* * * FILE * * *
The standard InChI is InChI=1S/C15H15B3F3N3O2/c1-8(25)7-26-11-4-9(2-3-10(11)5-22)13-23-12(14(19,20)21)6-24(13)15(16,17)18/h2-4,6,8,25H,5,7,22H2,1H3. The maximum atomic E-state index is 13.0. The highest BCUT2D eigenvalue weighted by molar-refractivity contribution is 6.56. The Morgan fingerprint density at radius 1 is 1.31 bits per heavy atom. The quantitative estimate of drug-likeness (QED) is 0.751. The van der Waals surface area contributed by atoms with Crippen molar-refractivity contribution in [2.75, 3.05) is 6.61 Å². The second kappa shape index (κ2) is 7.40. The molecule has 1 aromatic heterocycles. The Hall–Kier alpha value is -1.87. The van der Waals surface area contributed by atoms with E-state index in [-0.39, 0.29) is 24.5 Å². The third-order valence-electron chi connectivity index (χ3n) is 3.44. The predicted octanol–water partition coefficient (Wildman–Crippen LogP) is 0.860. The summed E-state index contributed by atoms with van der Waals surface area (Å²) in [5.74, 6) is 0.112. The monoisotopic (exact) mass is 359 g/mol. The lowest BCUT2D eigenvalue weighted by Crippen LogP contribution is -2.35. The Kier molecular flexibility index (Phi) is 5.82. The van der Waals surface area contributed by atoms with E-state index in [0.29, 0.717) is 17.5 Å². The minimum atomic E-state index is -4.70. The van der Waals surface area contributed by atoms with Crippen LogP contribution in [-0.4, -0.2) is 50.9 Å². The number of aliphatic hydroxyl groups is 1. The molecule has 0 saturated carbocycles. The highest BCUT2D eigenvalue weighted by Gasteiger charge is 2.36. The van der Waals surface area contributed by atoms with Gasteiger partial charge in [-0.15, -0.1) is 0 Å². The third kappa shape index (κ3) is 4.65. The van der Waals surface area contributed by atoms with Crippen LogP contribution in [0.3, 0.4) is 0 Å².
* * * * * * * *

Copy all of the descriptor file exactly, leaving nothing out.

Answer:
The standard InChI is InChI=1S/C15H15B3F3N3O2/c1-8(25)7-26-11-4-9(2-3-10(11)5-22)13-23-12(14(19,20)21)6-24(13)15(16,17)18/h2-4,6,8,25H,5,7,22H2,1H3. The maximum atomic E-state index is 13.0. The highest BCUT2D eigenvalue weighted by molar-refractivity contribution is 6.56. The Morgan fingerprint density at radius 1 is 1.31 bits per heavy atom. The quantitative estimate of drug-likeness (QED) is 0.751. The van der Waals surface area contributed by atoms with Crippen molar-refractivity contribution in [2.75, 3.05) is 6.61 Å². The second kappa shape index (κ2) is 7.40. The molecule has 1 aromatic heterocycles. The Hall–Kier alpha value is -1.87. The van der Waals surface area contributed by atoms with E-state index in [-0.39, 0.29) is 24.5 Å². The third-order valence-electron chi connectivity index (χ3n) is 3.44. The predicted octanol–water partition coefficient (Wildman–Crippen LogP) is 0.860. The summed E-state index contributed by atoms with van der Waals surface area (Å²) in [5.74, 6) is 0.112. The monoisotopic (exact) mass is 359 g/mol. The lowest BCUT2D eigenvalue weighted by Crippen LogP contribution is -2.35. The Kier molecular flexibility index (Phi) is 5.82. The van der Waals surface area contributed by atoms with E-state index in [0.29, 0.717) is 17.5 Å². The minimum atomic E-state index is -4.70. The van der Waals surface area contributed by atoms with Crippen LogP contribution in [-0.4, -0.2) is 50.9 Å². The number of aliphatic hydroxyl groups is 1. The molecule has 0 saturated carbocycles. The highest BCUT2D eigenvalue weighted by Gasteiger charge is 2.36. The van der Waals surface area contributed by atoms with Gasteiger partial charge in [-0.15, -0.1) is 0 Å². The third kappa shape index (κ3) is 4.65. The van der Waals surface area contributed by atoms with Crippen LogP contribution in [0.3, 0.4) is 0 Å².